I see what I am doing as a continuation of the evolution of the kilt. "Contemporary - belonging to or occurring in the present.".
    Actually Steve I did not notice that your posts are in your own section and I would have held my tongue had I noticed. For that I apologise and will delete my post if requested.

    In fact, I really don't think that we, you and me, are that far apart in what we each are saying. I see your kilts as just a variation of the traditional kilt theme. I think where I differ from you is that I do see the traditional kilt as an everyday garment when worn appropriately TODAY. For example, should I be allowed to( rule11), I could demonstrate with pictures of the traditional kilt being worn in fairly strenuous circumstances and where I have problems not only on this website but elsewhere in the world, including in Scotland, is where people wear their traditional kilts just for best and once or twice a year. Perhaps we ought to be rather more vociferous on this aspect?

    You know as I do, wars were fought around the world for at least a couple of centuries in the kilt, the kilt was most certainly not kept just for parades for some Field Marshal or other . So I really fail to understand this idea that the traditional kilt cannot be worn to the pub , race meeting, hiking or out on the hill doing traditional Scottish sporting activities yesterday, TODAY and tomorrow. Whilst a traditional wool kilt is an expensive item for many, so I can understand people's reluctance to risk their investment, but in fact the kilt is tougher, much tougher than people give them credit for. Yes indeed, there are times when the kilt is not the best option, but those times are pretty uncommon.
    Last edited by Jock Scot; 8th August 17 at 02:14 PM.
    " Rules are for the guidance of wise men and the adherence of idle minds and minor tyrants". Field Marshal Lord Slim.

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  13. #9
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    Well, responding to that interchange, I need to tell you that I had the chance two months ago to watch Steve and Sam (using Steve's methods) building kilts. I use the word "building" on purpose, because I saw a construction that was unique, precise, and I believe, superior in strength and durability to what was done in what usually considered to be "traditional". They aren't "made", they're engineered. Honest.

    Now, full disclosure: since joining X-Marks, I have come to consider Steve a friend. We don't agree on everything, but we have a lot of mutual respect and gentle affection.

    So, having said that, and having watched the process, I have to agree with Steve's description of this being the next step in the evolution of the kilt. Not a huge step, but significant and imporant, partly because of its subtlety. I also told him that I would personally not have called his kilts "contemporary". That is based simply on what they look like, and my personal use of the word. We've all seen the pictures, and unless you look very carefully, they look pretty traditional. It's the subtle, invisible, hidden differences that are to me, superior and indeed, the next steps in kilt construction.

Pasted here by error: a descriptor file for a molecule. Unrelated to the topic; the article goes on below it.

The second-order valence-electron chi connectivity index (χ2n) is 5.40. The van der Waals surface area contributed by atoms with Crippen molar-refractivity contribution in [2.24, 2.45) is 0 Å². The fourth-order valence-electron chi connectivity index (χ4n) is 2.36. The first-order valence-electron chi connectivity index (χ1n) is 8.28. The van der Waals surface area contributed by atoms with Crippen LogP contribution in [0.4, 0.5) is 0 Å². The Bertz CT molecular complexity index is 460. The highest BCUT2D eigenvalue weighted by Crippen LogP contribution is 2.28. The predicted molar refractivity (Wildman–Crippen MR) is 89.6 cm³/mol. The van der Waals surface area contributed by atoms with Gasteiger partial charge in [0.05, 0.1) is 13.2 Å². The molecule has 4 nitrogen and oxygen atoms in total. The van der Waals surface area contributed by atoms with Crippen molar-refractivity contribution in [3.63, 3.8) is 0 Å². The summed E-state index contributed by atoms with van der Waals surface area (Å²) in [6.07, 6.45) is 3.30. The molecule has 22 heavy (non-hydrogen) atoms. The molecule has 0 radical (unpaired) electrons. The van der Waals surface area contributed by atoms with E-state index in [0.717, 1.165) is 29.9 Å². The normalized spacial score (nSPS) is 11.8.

Further, having taught mathematics, I'm impressed with his engineer's approach to the geometry of pleating a repeated pattern which allows for precision that most kilt-makers achieve on the basis of personal skills and experience. Any careful worker could apply Steve's geometries and achieve impressive precision. Being an "old stick-in-the-mud" I'm grateful that Steve produces something that looks like a traditional kilt.

    I want one some day! Maybe Maple Leaf?
    Rev'd Father Bill White: Parish priest, retired Elementary Headmaster, lover of God, people (most of them!) dogs, joy, humour and clarity. Theologian, teacher, leader, philosopher, linguist, dreamer, traditionalist, bon-vivant, encourager of hearts and souls and a firm believer in dignity, decency, and duty. A proud Sinclair.

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  15. #10
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    I am a user of guns, tractors, combine harvesters, watches, kilts and so on, how they are built is of interest to me purely as a means of doing the job for the longest possible time without trouble. Trouble, means extra expense and a rise in blood pressure. So I buy on experience and reputation.

    Experience tells me that I like what Steve writes about the build quality of his wares and what people say about his kilts and his method of doing business ticks the reputation box and if we then add that I like the traditional look of his kilts then I would happily buy one of his kilts should the need arise. The pocket aspect is not a consideration as a selling point, for me, it's more of an on the spot decision at the time of ordering.

    Steve is an engineer and a kiltmaker and I am an end user and I really don't need to go into the finer points of how the kilt or anything else that I buy is made, frankly I am not interested. If it does the job and does it well then I am a happy chap.
    " Rules are for the guidance of wise men and the adherence of idle minds and minor tyrants". Field Marshal Lord Slim.